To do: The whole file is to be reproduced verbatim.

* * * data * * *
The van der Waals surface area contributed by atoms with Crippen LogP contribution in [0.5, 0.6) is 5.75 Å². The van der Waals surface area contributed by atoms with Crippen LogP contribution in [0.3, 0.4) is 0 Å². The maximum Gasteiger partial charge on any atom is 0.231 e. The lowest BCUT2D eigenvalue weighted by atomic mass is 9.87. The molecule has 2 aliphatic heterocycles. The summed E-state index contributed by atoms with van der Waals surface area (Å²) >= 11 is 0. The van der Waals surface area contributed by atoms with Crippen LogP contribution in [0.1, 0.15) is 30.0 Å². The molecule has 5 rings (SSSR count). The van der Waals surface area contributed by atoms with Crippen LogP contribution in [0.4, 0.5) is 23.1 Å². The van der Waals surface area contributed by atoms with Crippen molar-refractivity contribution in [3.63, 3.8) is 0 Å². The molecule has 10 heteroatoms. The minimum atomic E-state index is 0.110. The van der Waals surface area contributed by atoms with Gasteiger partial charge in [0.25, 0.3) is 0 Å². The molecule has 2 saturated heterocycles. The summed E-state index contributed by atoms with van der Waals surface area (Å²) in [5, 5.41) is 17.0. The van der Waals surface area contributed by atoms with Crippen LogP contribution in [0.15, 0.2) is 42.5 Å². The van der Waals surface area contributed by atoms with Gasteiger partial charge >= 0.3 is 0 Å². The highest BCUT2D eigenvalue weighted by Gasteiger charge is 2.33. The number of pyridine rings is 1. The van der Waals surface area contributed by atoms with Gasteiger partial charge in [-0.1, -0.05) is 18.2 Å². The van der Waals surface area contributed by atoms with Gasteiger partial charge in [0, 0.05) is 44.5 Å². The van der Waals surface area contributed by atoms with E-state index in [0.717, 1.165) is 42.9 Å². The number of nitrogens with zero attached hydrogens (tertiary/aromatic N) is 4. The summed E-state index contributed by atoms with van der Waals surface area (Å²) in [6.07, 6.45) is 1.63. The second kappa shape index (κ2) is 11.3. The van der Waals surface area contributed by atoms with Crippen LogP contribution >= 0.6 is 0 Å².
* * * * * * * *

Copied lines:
The van der Waals surface area contributed by atoms with Crippen LogP contribution in [0.5, 0.6) is 5.75 Å². The van der Waals surface area contributed by atoms with Crippen LogP contribution in [0.3, 0.4) is 0 Å². The maximum Gasteiger partial charge on any atom is 0.231 e. The lowest BCUT2D eigenvalue weighted by atomic mass is 9.87. The molecule has 2 aliphatic heterocycles. The summed E-state index contributed by atoms with van der Waals surface area (Å²) >= 11 is 0. The van der Waals surface area contributed by atoms with Crippen LogP contribution in [0.1, 0.15) is 30.0 Å². The molecule has 5 rings (SSSR count). The van der Waals surface area contributed by atoms with Crippen LogP contribution in [0.4, 0.5) is 23.1 Å². The van der Waals surface area contributed by atoms with Crippen molar-refractivity contribution in [3.63, 3.8) is 0 Å². The molecule has 10 heteroatoms. The minimum atomic E-state index is 0.110. The van der Waals surface area contributed by atoms with Gasteiger partial charge in [0.25, 0.3) is 0 Å². The molecule has 2 saturated heterocycles. The summed E-state index contributed by atoms with van der Waals surface area (Å²) in [5, 5.41) is 17.0. The van der Waals surface area contributed by atoms with Crippen LogP contribution in [0.15, 0.2) is 42.5 Å². The van der Waals surface area contributed by atoms with Gasteiger partial charge >= 0.3 is 0 Å². The highest BCUT2D eigenvalue weighted by Gasteiger charge is 2.33. The number of pyridine rings is 1. The van der Waals surface area contributed by atoms with Gasteiger partial charge in [-0.1, -0.05) is 18.2 Å². The van der Waals surface area contributed by atoms with Gasteiger partial charge in [0, 0.05) is 44.5 Å². The van der Waals surface area contributed by atoms with E-state index in [0.717, 1.165) is 42.9 Å². The number of nitrogens with zero attached hydrogens (tertiary/aromatic N) is 4. The summed E-state index contributed by atoms with van der Waals surface area (Å²) in [6.07, 6.45) is 1.63. The second kappa shape index (κ2) is 11.3. The van der Waals surface area contributed by atoms with Crippen LogP contribution >= 0.6 is 0 Å².